Hailey Livingstone







The entire Headwaters Visitors’ Guide couldn’t cover everything that makes Hailey Livingstone so fascinating, including the story of his mother, human rights pioneer Kay Livingstone. We’re proud to have such a genuine character in our neck of the woods, the same woods that feed his soul and his art.


You’ve been making furniture 40 years, but it wasn’t your first career.

I was in the printing business, but I kept going into the garbage and pulling out antiques and restoring them, so I got into antiques. Then a client came to me, their barn was coming down to be turned into race courses and they asked if I could build some furniture from it. I built them marvellous tables and some cabinetry.


What’s so special about old barn wood?

Today, you go to buy wood that’s a foot wide, well it’s not. It’s pressed down to 11.5” and thickness-wise you’re not getting a full inch. The wood back then was a full inch and a quarter, because the big trees on the property or in the area got cut down and it was a nice thickness. You also get the worm-hole tracery, the old nail holes, and a lovely patina aged by Mother Nature.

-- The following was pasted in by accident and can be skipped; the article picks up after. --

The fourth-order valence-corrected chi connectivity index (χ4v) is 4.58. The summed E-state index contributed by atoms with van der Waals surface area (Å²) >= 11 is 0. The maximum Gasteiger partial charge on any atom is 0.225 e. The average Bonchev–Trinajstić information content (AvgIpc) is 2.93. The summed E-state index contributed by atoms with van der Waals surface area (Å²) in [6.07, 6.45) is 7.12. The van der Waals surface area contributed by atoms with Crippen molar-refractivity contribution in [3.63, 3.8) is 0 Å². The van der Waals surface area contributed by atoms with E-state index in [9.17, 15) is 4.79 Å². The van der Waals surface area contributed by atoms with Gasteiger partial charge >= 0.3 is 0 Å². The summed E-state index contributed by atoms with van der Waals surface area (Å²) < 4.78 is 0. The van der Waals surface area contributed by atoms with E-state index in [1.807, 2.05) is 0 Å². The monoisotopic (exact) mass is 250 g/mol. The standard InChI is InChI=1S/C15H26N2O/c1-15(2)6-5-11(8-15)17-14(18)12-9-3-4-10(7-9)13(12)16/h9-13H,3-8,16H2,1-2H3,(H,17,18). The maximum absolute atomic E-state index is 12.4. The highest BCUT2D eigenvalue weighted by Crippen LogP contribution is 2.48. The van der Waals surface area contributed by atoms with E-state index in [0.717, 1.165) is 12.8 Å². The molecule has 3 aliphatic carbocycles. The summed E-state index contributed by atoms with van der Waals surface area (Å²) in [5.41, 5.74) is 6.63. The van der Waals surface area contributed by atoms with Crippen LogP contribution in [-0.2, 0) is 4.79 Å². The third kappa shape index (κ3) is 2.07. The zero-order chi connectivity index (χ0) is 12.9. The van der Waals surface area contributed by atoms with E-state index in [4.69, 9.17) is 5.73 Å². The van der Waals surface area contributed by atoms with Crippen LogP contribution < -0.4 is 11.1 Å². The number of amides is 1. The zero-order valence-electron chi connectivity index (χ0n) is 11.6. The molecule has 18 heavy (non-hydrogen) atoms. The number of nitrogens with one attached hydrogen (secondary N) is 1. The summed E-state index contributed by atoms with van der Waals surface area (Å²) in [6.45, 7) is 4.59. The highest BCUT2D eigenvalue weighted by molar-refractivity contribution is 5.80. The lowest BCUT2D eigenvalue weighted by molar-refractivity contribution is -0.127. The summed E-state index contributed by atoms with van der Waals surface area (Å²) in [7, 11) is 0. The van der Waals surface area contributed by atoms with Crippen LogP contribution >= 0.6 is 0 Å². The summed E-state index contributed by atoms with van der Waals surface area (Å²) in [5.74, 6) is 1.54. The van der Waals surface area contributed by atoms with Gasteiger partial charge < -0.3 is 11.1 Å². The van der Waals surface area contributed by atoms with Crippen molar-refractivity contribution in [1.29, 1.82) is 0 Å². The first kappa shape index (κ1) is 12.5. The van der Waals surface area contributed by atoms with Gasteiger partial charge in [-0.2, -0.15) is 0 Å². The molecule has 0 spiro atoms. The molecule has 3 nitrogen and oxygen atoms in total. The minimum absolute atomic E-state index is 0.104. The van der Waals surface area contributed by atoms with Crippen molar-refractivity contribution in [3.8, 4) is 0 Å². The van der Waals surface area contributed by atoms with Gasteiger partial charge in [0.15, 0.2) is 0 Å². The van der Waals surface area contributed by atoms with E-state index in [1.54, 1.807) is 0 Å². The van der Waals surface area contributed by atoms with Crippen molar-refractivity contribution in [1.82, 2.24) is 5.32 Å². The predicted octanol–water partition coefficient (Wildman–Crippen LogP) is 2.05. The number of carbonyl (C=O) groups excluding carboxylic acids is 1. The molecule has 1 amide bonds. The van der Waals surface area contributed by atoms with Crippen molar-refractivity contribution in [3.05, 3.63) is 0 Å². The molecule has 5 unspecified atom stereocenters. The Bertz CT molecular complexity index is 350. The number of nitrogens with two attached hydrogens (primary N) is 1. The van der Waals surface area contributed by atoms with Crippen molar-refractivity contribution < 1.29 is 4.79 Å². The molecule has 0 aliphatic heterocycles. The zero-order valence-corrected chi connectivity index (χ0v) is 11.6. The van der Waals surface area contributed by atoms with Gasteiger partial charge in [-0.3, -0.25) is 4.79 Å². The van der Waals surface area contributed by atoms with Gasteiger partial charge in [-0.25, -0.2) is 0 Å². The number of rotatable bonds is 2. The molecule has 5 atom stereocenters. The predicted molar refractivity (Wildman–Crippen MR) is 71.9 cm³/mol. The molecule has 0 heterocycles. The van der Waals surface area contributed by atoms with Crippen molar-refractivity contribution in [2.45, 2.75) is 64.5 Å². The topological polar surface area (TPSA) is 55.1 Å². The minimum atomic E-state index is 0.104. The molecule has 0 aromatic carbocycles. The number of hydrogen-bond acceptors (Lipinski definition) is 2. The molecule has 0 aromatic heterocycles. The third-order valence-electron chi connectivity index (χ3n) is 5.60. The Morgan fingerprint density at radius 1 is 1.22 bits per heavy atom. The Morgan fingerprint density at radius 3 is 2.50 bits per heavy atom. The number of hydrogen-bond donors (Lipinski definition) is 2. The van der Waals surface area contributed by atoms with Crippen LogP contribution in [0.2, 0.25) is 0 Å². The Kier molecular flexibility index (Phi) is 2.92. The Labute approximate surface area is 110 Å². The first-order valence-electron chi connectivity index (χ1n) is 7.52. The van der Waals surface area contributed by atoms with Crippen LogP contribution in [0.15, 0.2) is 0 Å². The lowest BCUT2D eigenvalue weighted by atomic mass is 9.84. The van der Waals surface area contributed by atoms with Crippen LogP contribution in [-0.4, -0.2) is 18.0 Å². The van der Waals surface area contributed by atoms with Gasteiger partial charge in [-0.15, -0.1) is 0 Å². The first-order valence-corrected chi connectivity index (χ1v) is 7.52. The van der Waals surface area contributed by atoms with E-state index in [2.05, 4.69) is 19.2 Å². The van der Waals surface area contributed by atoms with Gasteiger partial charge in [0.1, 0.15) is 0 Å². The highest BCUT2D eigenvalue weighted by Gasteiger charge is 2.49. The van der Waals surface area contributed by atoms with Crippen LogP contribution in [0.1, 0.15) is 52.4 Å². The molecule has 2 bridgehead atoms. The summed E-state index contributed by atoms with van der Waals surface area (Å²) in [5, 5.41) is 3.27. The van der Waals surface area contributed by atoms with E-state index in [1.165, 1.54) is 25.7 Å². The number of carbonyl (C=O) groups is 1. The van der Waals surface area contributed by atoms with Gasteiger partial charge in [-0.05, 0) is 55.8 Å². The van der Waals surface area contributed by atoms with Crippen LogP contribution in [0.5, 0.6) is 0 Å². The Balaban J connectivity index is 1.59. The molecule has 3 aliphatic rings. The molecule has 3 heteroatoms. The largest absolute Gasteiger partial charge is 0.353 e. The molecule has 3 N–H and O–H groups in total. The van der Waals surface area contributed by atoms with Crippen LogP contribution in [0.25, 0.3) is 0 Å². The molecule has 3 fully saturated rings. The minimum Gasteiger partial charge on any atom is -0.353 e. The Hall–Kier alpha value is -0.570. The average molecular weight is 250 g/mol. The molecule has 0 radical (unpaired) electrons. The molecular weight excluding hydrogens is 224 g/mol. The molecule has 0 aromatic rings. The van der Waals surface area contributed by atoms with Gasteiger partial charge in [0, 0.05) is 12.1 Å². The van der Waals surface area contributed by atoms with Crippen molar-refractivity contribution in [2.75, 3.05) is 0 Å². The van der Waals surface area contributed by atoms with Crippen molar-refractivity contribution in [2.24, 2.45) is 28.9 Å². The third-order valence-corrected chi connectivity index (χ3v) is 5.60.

You use fallen trees, too. What’s the difference?

The little knobs and stuff on the trees, they almost look like it’s talking to you. You can make out different animals, you start to see what we call Tree Spirits. But most people come in and they just see wood, so I point out the designs, the character, and as soon as I do that they’re interested.

I have a lot of people out there that know what wood I’m looking for. One fellow, he’s an arbourist from Hydro, anytime they have a nice tree that has to come down from disease or is by the roadside he gives me a call.


You say Halton Hills is where the good wood is…

If you go back to the 1800’s, that area was called Land of Trees and Land of the Pines.